Books
in black and white
Main menu
Share a book About us Home
Books
Biology Business Chemistry Computers Culture Economics Fiction Games Guide History Management Mathematical Medicine Mental Fitnes Physics Psychology Scince Sport Technics
Ads

Principles and practice of Clinical parasitology - Gillespie S.

Gillespie S. Principles and practice of Clinical parasitology - Wiley publishing , 2001. - 675 p.
ISBN 0-471-97729-2
Download (direct link): principlesandpracticeofclin2001.pdf
Previous << 1 .. 37 38 39 40 41 42 < 43 > 44 45 46 47 48 49 .. 212 >> Next

40
PRINCIPLES AND PRACTICE OF CLINICAL PARASITOLOGY
Fig 2.7 Frequency distribution of differences in infection intensity from host-parasite systems involving fish, bird and mammal hosts. Arrows indicate the arithmetic mean difference. Values to the left of the broken line represent greater intensity in males, while values to the right indicate greater intensity in females. From Poulin (1996), with permission of the University of Chicago Press
The results of the study indicated a tendency for infection prevalence to be higher in males in many types of host-parasite associations, particularly for nematode infections in birds and mammals. The male bias in prevalence was also apparent in birds and mammals when all parasite species comparisons were pooled (birds X = —5.43,
df=90, t (two-tailed to compare estimated value against expected mean of zero)=3.970, ^<0.001; mammals, X= — 3.78, df=109, t=2.993,^<0.005). There were also more negative (male-biased) than positive (female-biased) differences in prevalence among bird and mammal hosts (birds: 63 vs. 25, X2=16.41,^<0.001; mammals: 64vs. 41, %2=5.04,
EPIDEMIOLOGY
41
^<0.025; see Figure 2.6). By contrast, intensity of infection showed no clear sex bias except for nematodes parasitizing mammals, differences in infection intensity once again being significantly male-biased. When all comparisons were poled by host type, a male bias was again observed only in mammals X = — 0.69, df=58, t=4.086,^<0.001). The frequency of male-biased differences were also more common than female-biased ones (37 vs. 21, x2=4.41, ^<0.05; Figure 2.7).
The Association between Microfilaraemia and Chronic Disease in Lymphatic Filariasis
A long-held tenet in the epidemiology of lymphatic filariasis, the major mosquito-borne helminth infection of humans, is that patent infection (microfilaraemia) is negatively related to chronic disease. In conjunction with immunological findings (Ottesen, 1992), this perception had led to the conventional explanation that chronic pathology patients (i.e. those with lymphoedema and hydrocele) are negative for patent infection because of re-expression of antiparasite immunity.
Michael and colleagues (1994) employed metaanalysis techniques to examine the empirical evidence for the relationship between an individual’s microfilarial and disease status using published data from field studies carried out in a variety of bancroftian filariasis endemic areas. The aims were two-fold; first, to determine whether there is a negative association between the occurrence of chronic disease (hydrocele, lymphoedema and the two combined) and patent infection, as suggested by the immunological model; second, to determine whether the form of this association varies between studies, and whether this heterogeneity is attributable to variations in the local infection prevalence, as suggested by a dynamic model of disease (Bundy et al., 1991).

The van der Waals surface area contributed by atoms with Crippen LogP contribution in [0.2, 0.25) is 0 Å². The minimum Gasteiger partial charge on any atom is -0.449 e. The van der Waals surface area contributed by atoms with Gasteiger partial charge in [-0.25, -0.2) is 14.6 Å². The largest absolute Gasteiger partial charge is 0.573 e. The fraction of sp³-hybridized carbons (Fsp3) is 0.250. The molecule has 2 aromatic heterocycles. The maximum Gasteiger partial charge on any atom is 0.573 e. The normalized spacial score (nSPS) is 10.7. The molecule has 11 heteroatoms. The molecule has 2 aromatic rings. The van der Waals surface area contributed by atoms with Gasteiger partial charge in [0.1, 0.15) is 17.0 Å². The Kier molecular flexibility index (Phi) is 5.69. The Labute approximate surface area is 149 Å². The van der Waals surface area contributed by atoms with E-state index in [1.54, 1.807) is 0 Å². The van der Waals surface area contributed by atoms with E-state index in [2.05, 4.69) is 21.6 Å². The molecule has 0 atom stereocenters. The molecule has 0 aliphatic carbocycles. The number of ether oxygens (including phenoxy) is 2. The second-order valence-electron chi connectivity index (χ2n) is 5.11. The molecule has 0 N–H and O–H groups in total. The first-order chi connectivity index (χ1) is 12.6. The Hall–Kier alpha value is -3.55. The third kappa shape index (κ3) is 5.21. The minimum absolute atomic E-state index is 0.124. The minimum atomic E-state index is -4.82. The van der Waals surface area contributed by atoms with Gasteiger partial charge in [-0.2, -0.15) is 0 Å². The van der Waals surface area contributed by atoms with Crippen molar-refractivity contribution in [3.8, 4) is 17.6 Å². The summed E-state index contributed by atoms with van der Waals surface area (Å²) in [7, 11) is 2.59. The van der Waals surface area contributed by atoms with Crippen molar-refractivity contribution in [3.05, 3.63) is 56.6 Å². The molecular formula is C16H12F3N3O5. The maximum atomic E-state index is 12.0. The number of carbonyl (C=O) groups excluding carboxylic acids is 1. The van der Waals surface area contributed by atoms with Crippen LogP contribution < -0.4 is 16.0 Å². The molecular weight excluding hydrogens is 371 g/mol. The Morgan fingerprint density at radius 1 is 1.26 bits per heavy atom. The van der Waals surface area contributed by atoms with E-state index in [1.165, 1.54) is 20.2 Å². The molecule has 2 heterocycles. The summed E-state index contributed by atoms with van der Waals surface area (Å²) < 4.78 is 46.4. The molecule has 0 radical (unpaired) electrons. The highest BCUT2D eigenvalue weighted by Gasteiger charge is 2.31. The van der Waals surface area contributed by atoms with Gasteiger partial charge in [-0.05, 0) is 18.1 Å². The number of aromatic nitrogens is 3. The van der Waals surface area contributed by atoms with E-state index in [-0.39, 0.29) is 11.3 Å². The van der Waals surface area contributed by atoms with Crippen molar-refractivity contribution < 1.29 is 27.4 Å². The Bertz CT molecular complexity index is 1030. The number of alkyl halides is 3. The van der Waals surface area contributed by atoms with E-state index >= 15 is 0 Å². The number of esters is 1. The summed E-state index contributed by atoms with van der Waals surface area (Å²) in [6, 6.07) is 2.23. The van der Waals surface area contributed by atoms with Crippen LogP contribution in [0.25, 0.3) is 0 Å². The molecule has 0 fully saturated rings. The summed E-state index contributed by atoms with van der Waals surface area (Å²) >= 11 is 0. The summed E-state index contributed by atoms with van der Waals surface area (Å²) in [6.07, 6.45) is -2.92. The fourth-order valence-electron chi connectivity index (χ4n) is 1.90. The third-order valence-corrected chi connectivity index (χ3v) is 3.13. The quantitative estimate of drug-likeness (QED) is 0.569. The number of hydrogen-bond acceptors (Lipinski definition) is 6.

The analysis required information on the numbers of individuals in a given community with (a) microfilaraemia (mf) alone, (b) disease alone and (c) both mf and disease signs. An extensive literature survey located a total of 25 studies meeting this data requirement, although only 14 studies provided enough information to
undertake separate analyses for hydrocele and lymphoedema. These surveys encompassed the major filariasis endemic regions (Indian subcontinent, Africa, the South Pacific islands and Brazil) and vector species, as well as a broad range of local infection prevalences. For each community, the association between mf and clinical disease was assessed via the 2x2 contingency table using odds ratio analysis (Fleiss,
1993). The odds ratio (OR) is a measure of the degree of association between mf and disease status, and denotes the odds of disease occurring in mf-positives relative to mf-negatives. The x2 test is employed as a test of independence, an OR of 1 indicating an equal chance of disease in mf-positives and mf-negatives. The immunological model of filarial infection and disease implies a significantly lower odds of disease in mf-positives (OR less than 1). A fixed effects meta-analysis was undertaken to compare and aggregate results from different studies and to evaluate the global evidence for the observed association between mf and disease. Succinctly, let 0I be the odds of disease occurring in mf-positives relative to mf-negatives, and let wi denote the reciprocal of its variance in the ith study (see standard formulae given in Hedges and Olkin, 1985; Fleiss, 1993). Then a good estimator of the assumed common underlying effect size is:
0 = E 0,w,/E wi (4)
With an approximate 95% confidence interval for the estimate given by:
0 ± 1.96V( 1/Ewi) (5)
Michael and colleagues (1994) also tested for the existence of significant between-study heterogeneity in the relationship by constructing the statistic:
Q = £w№ - 0)2 (6)
When effect sizes are homogeneous, Q follows a X2 distribution with (k—1) degrees of freedom, where k denotes the number of studies.
Previous << 1 .. 37 38 39 40 41 42 < 43 > 44 45 46 47 48 49 .. 212 >> Next